Men in a study who took the “male pill” every day for a month had their sperm “react in ways that could potentially block” its production.
The drug, called dimethandrolone undecanoate, or DMAU, is the latest development in the push toward creating a male version of the more than 50-year-old female birth control pill, the study’s author said.
“We know that when we give it to 100 people, it seemed OK,” endocrinologist Robert Courgi, who was not involved with the study, told LiveScience. “Let’s see what happens when we give it to 10,000 people. If it’s as mild as it seems to be, this can come to fruition.”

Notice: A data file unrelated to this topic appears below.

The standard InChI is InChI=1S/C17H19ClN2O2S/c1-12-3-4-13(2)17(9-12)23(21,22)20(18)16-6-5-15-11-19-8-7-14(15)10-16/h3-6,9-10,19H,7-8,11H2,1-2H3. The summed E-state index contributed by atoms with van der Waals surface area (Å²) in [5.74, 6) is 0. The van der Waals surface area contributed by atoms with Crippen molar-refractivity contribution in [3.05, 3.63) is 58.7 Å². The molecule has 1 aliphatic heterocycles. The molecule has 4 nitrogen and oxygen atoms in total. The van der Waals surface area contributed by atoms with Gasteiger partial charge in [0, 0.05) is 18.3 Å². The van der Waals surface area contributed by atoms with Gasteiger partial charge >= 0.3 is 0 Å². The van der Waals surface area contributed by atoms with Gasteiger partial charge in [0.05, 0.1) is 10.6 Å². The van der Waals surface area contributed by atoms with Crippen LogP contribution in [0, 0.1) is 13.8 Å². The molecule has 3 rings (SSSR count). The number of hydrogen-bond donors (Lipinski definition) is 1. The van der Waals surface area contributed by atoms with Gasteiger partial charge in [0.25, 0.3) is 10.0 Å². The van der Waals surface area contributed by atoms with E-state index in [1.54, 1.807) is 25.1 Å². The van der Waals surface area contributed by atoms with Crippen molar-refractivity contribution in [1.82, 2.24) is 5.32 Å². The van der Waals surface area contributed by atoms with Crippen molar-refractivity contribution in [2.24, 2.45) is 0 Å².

Other forms of the male pill have entered testing phases before, but with failures, according to the study, which was presented Sunday at ENDO 2018, the Endocrine Society’s 100th annual meeting. One earlier pill left the body too quickly, for example, meaning men would’ve been tasked with taking a pill twice a day for it to work. But the new pill proved effective in suppressing testosterone and two other hormones required to produce sperm. The 100 men in the trial also didn’t suffer from any symptoms of testosterone deficiency.
Some side effects experienced by a small number of the men included small weight gains, a slight drop in “good” cholesterol and a decreased sex drive. But, the researchers noted, many more women experience these and other symptoms from various birth control pills — but the oral contraceptives still remain popular and tolerable.